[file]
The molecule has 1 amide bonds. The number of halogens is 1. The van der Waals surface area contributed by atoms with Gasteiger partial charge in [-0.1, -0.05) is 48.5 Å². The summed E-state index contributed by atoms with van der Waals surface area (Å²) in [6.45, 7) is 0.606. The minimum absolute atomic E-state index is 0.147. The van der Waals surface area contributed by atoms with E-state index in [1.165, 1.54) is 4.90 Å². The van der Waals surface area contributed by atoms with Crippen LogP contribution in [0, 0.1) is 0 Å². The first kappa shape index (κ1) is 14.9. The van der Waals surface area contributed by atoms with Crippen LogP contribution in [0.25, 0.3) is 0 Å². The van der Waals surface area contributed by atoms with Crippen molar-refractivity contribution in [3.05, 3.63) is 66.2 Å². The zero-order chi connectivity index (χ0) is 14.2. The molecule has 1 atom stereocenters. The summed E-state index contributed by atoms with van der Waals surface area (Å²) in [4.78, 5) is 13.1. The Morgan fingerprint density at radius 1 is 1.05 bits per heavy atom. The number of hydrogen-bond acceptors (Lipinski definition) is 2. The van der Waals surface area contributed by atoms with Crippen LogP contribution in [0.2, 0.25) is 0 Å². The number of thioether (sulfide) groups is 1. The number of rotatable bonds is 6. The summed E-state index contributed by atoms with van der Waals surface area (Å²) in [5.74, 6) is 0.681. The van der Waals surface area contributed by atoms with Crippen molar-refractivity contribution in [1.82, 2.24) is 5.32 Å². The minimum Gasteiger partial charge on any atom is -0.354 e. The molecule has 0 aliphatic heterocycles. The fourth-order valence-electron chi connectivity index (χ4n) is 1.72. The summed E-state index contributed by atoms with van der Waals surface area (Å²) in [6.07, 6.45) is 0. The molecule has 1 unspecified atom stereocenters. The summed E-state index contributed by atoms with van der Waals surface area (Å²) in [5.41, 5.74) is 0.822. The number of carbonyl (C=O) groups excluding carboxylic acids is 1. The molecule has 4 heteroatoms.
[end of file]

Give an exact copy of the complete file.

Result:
The molecule has 1 amide bonds. The number of halogens is 1. The van der Waals surface area contributed by atoms with Gasteiger partial charge in [-0.1, -0.05) is 48.5 Å². The summed E-state index contributed by atoms with van der Waals surface area (Å²) in [6.45, 7) is 0.606. The minimum absolute atomic E-state index is 0.147. The van der Waals surface area contributed by atoms with E-state index in [1.165, 1.54) is 4.90 Å². The van der Waals surface area contributed by atoms with Crippen LogP contribution in [0, 0.1) is 0 Å². The first kappa shape index (κ1) is 14.9. The van der Waals surface area contributed by atoms with Crippen LogP contribution in [0.25, 0.3) is 0 Å². The van der Waals surface area contributed by atoms with Crippen molar-refractivity contribution in [3.05, 3.63) is 66.2 Å². The zero-order chi connectivity index (χ0) is 14.2. The molecule has 1 atom stereocenters. The summed E-state index contributed by atoms with van der Waals surface area (Å²) in [4.78, 5) is 13.1. The Morgan fingerprint density at radius 1 is 1.05 bits per heavy atom. The number of hydrogen-bond acceptors (Lipinski definition) is 2. The van der Waals surface area contributed by atoms with Crippen LogP contribution in [0.2, 0.25) is 0 Å². The number of thioether (sulfide) groups is 1. The number of rotatable bonds is 6. The summed E-state index contributed by atoms with van der Waals surface area (Å²) in [5.74, 6) is 0.681. The van der Waals surface area contributed by atoms with Crippen molar-refractivity contribution in [1.82, 2.24) is 5.32 Å². The minimum Gasteiger partial charge on any atom is -0.354 e. The molecule has 0 aliphatic heterocycles. The fourth-order valence-electron chi connectivity index (χ4n) is 1.72. The summed E-state index contributed by atoms with van der Waals surface area (Å²) in [6.07, 6.45) is 0. The molecule has 1 unspecified atom stereocenters. The summed E-state index contributed by atoms with van der Waals surface area (Å²) in [5.41, 5.74) is 0.822. The number of carbonyl (C=O) groups excluding carboxylic acids is 1. The molecule has 4 heteroatoms.